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Eurozone set to spend more to boost economy

Eurozone finance ministers are set to agree this month on a more growth-friendly fiscal policy, three European Union officials said on Friday, a change from current targets that would pave the way for more spending in Germany amid fears of a downturn.



Repeated attempts to boost investment and growth in the 19-country bloc have failed in past years as Germany kept posting large budget surpluses despite calls to spend more.

But now, amid fresh recession fears in Germany and concerns about the impact on the global economy of the coronavirus outbreak in China, eurozone countries have reached a preliminary agreement to increase spending in the event of a downturn.

“If downside risks were to materialize, fiscal responses should be differentiated, aiming for a more supportive stance at the aggregate level,” a draft text agreed by eurozone envoys said, according to an official who had access to it.

Two other senior EU officials confirmed the preliminary compromise, which needs to be formalized by eurozone finance ministers at a meeting in Brussels on February 17.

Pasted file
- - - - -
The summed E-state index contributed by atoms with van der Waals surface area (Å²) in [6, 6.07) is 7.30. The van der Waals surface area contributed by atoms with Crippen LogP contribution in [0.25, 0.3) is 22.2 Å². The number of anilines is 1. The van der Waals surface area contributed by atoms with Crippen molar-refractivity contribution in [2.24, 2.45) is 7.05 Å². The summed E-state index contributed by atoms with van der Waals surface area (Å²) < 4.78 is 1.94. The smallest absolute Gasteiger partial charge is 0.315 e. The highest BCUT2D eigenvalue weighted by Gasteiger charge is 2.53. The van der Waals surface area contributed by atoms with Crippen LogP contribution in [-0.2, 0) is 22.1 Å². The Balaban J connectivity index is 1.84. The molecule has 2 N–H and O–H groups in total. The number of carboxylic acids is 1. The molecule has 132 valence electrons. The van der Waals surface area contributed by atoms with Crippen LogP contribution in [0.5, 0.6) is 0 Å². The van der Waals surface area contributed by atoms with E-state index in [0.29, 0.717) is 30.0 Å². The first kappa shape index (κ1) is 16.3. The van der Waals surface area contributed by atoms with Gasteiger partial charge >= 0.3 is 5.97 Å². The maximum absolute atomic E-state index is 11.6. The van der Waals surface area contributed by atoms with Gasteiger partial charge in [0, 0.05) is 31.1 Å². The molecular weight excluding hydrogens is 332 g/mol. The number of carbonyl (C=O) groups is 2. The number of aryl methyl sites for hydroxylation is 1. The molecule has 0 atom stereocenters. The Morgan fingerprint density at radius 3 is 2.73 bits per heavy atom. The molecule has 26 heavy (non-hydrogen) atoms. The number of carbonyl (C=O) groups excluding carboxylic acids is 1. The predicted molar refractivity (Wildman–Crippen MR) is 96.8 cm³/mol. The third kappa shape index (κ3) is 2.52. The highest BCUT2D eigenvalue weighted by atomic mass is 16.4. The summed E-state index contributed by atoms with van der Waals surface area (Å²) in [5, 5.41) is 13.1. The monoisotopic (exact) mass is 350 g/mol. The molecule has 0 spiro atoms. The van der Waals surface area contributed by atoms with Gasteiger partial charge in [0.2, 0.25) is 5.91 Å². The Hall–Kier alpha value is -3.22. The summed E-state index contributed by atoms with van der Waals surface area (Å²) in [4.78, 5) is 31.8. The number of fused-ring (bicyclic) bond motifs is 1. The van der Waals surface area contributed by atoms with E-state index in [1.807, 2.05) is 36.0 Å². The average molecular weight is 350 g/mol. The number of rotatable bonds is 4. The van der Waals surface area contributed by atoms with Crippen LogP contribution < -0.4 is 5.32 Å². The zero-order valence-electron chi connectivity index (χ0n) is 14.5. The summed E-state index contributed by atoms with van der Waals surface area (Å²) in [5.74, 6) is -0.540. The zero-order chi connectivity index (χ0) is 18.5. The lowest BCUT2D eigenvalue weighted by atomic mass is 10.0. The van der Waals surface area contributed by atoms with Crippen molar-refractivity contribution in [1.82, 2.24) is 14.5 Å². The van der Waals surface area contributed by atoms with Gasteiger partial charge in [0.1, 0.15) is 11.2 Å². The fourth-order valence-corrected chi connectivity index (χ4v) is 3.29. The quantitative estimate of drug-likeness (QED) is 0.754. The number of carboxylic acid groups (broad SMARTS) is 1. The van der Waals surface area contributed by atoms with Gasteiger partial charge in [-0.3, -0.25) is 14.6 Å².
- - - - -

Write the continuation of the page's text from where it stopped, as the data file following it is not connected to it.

The text, agreed after lengthy negotiations, stresses that higher spending would need to be compliant with EU fiscal rules which mandate a deficit below 3 percent of gross domestic product, among other requirements.

Despite its restrictions, the move would mark a departure from past statements in which eurozone ministers had recommended a “broadly neutral” fiscal stance, despite weak economic growth.

The change would allow governments with more solid finances to focus more on growth rather than stability as they begin planning for next year’s national budgets. It could also send a positive message to investors that the bloc is finally heeding calls from the European Central Bank to complement its loose monetary policy with a fiscal push that could make it more effective.

Germany has long insisted on keeping budgets under tight control in a bid to reduce imbalances in countries of the bloc with high levels of debt, like Italy or Greece, but views in Berlin may be slowly changing after weak growth last year and concerns that Germany may have fallen into recession in the last quarter because of tumbling industry output.